Inc. has published a list of the 50 top emerging companies worldwide that “are tackling the world’s most pressing problems” as determined by Kairos, an early-stage investment fund based in New York that finances the most promising problem-solving startups. Its 2018 list of 50 winners were culled from some 2,500 early-stage startups from more than 65 countries worldwide. The 50 startups that made the cut are listed in alphabetical order, and range from a “stealth Los Angeles-based company focused on solving A.I. cybersecurity issues” to a Mexico-City-based venture that “wants to make early breast cancer detection as easy as putting on a bra”.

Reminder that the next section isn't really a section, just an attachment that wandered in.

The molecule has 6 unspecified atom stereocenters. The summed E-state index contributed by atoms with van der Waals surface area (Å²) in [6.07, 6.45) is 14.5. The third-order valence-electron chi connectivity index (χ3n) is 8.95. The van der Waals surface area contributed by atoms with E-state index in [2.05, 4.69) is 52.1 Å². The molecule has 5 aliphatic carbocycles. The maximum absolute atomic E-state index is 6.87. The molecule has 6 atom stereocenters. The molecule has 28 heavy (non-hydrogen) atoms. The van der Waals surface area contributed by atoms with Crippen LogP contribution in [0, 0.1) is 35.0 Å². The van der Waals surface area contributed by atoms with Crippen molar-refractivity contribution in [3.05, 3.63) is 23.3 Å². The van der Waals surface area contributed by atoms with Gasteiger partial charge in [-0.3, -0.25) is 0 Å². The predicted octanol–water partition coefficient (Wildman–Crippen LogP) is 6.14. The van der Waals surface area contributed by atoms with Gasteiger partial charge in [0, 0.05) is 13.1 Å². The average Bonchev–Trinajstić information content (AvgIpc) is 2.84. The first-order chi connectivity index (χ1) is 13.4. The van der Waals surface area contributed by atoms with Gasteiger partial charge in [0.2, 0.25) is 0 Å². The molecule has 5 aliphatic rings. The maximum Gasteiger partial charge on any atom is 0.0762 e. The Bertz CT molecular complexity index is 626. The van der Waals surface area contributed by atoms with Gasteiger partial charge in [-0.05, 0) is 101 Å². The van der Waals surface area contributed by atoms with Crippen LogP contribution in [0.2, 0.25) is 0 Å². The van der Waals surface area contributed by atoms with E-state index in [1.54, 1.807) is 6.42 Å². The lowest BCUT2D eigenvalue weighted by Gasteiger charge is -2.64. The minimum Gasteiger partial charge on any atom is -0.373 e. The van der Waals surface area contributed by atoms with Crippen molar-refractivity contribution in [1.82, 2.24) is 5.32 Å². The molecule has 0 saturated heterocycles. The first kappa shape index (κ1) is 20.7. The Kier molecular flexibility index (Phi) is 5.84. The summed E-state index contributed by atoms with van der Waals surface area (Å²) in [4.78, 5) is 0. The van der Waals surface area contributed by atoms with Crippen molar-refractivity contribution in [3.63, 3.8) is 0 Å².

An elite group of 2,000 top U.S. entrepreneurs, executives, and investors converged at the exclusive 2018 EY (Ernst and Young) Strategic Growth Forum this year to share what it takes to launch, grow, and sustain a business. The author shares the eight top takeaways from the more high-profile participants, from working towards a higher purpose to looking to the future.
One of the latest articles for Fast Company’s Secrets of the Most Productive People, penned by a Toronto native (and resident), explores what kind of music fosters productivity while working. He states that while numerous studies have confirmed that listening to music can improve productivity, new research suggests that some genres are more motivating than others: the better for productivity is classic rock, followed by alternative and pop, while the most distracting are hip-hop, heavy metal, EDM, and country.